John L. Anderson, currently provost of Case Western Reserve University, will be the eighth president of Illinois Institute of Technology (IIT), announced the IIT Board of Trustees, chaired by John W. Rowe, president and CEO of Exelon Corporation. Anderson will assume his duties on August 1, 2007.
A Wilmington, Delaware native, Anderson has served as provost of Case Western Reserve since 2004. Prior to Case, he served for 28 years at Carnegie Mellon University in Pennsylvania, including eight years as dean of the College of Engineering. In addition, Anderson chaired the Carnegie Mellon Department of Chemical Engineering and served as director of its Biomedical Engineering program. He belongs to the National Academy of Engineering and is a fellow of the American Academy of Arts and Sciences.
Anderson received his bachelor’s of chemical engineering degree from the University of Delaware and his master’s and Ph.D. in chemical engineering from the University of Illinois at Urbana-Champaign. He served on the faculty of Cornell University in New York for five years before joining the faculty at Carnegie Mellon.
The 16-member Presidential Search Committee, chaired by John Rowe, consisted of IIT trustees, faculty, staff, and students, as well as a community representative. The committee conducted a national, nine-month search, resulting in 10 final candidates, each with a high caliber of distinction in the higher education community.
“In his interviews, Dr. Anderson was outstanding in his commitment to strengthening the engineering and hard science programs that constitute the historic core of IIT,” Rowe said. “His focus upon increasing cooperation among all IIT colleges, his willingness to combine vision and personal attention in fundraising, and his thinking about ways to leverage the university’s position in the City of Chicago will help lead IIT to the next level.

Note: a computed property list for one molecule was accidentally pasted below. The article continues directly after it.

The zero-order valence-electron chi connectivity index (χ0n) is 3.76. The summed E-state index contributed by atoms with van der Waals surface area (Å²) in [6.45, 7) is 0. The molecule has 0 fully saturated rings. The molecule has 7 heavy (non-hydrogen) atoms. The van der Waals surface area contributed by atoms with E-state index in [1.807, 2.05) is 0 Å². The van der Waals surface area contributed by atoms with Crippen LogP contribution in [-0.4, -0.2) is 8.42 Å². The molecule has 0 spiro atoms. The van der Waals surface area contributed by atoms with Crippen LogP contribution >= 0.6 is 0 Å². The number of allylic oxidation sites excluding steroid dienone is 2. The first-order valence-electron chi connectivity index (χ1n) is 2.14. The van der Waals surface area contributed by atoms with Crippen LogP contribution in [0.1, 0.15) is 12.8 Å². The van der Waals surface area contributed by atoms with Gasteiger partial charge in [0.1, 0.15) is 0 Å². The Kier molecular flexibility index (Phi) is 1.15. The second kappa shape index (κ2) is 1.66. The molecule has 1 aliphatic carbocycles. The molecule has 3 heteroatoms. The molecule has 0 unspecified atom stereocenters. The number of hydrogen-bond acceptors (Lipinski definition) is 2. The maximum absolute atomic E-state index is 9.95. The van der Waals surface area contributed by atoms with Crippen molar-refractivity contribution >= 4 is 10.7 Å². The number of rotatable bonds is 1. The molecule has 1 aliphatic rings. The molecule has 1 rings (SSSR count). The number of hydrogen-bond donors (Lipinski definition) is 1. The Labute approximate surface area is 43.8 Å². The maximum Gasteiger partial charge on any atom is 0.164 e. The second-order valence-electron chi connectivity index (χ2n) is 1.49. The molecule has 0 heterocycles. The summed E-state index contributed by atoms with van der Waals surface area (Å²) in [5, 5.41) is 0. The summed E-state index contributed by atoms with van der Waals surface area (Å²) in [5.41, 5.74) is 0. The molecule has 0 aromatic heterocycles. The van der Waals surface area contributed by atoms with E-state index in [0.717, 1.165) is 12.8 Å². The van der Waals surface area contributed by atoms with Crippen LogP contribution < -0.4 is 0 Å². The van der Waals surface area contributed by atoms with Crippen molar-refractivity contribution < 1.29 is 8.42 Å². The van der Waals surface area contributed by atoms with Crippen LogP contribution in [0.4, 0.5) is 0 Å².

“The Board of Trustees and I would like to thank our current President Lew Collens for his indelible imprint upon IIT,” Rowe added. “Lew has fundamentally transformed the university and has laid the foundation to position IIT as a national leader in technology and entrepreneurship.”
Anderson’s accomplishments include increasing the number of endowed chairs in engineering at Carnegie Mellon from five to 29 and substantially improving the diversity of that college with respect to both women and minorities, and founding the Institute for Complex Engineered Systems. While he was dean, Carnegie Mellon was consistently ranked among the Top 10 engineering colleges in the United States. At Case Western Reserve University he led initiatives that resulted in a 25 percent increase in undergraduate enrollment while sustaining the high academic profile of the students. He also started a university-wide Office of Undergraduate Research, added resources to the university’s Division III athletic program (two conference championships this year), instituted a funded partner-hiring program for faculty recruitment, and promoted industrial partnerships through the Office of Research and Technology Management.
Anderson has held visiting professorships at MIT, the University of Melbourne (Australia), and the Landbouwuniversiteit Wageningen (The Netherlands), and has presented guest lectures at many other universities, including the Berkeley Lectures at the University of California, the Lacey Lectures at Caltech, the Holtz Lecture at Johns Hopkins, the Dodge Lecture at Yale, the Quinn Lecture at the University of Pennsylvania, and the Katz Lecture at City College NY. He also has been awarded a Guggenheim Fellowship.
He has served as member and co-chair of the Board of Chemical Sciences and Technology at the National Research Council (1996--2001). He co-chaired the NRC-sponsored workshop on Challenges for the Chemical Sciences in the 21st Century: National Security and Homeland Defense (2002), and he chaired the NRC study, Existing and Potential Standoff Explosives Detection Techniques (2004). He is the author of more than 100 journal articles and book chapters. Anderson’s research interests include electrokinetic phenomena, electrophoresis of complex particles, transport in porous media and gels, membrane separations, fluid dynamics at low Reynolds numbers, and bioengineering. He has raised millions of dollars from the National Science Foundation, National Institutes of Health, and other major funding organizations.
Anderson, and his wife, Pat, have two children and two grandchildren.
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